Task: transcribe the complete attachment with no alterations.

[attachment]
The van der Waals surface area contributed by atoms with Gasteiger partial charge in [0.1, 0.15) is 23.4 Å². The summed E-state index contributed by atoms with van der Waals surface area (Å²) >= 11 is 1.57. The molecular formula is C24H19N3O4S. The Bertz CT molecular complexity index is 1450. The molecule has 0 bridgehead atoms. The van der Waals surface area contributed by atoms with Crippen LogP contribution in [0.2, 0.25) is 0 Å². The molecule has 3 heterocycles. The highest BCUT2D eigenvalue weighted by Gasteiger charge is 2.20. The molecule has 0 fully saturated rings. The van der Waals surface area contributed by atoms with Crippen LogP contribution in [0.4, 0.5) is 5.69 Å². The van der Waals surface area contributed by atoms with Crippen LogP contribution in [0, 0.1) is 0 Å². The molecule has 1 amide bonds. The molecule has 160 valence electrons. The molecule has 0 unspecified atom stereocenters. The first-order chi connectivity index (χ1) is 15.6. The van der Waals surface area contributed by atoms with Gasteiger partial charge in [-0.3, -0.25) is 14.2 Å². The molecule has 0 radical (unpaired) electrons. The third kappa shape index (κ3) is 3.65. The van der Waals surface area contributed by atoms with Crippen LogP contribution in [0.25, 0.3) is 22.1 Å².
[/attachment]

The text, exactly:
The van der Waals surface area contributed by atoms with Gasteiger partial charge in [0.1, 0.15) is 23.4 Å². The summed E-state index contributed by atoms with van der Waals surface area (Å²) >= 11 is 1.57. The molecular formula is C24H19N3O4S. The Bertz CT molecular complexity index is 1450. The molecule has 0 bridgehead atoms. The van der Waals surface area contributed by atoms with Crippen LogP contribution in [0.2, 0.25) is 0 Å². The molecule has 3 heterocycles. The highest BCUT2D eigenvalue weighted by Gasteiger charge is 2.20. The molecule has 0 fully saturated rings. The van der Waals surface area contributed by atoms with Crippen LogP contribution in [0.4, 0.5) is 5.69 Å². The van der Waals surface area contributed by atoms with Crippen LogP contribution in [0, 0.1) is 0 Å². The molecule has 1 amide bonds. The molecule has 160 valence electrons. The molecule has 0 unspecified atom stereocenters. The first-order chi connectivity index (χ1) is 15.6. The van der Waals surface area contributed by atoms with Gasteiger partial charge in [-0.3, -0.25) is 14.2 Å². The molecule has 0 radical (unpaired) electrons. The third kappa shape index (κ3) is 3.65. The van der Waals surface area contributed by atoms with Crippen LogP contribution in [0.25, 0.3) is 22.1 Å².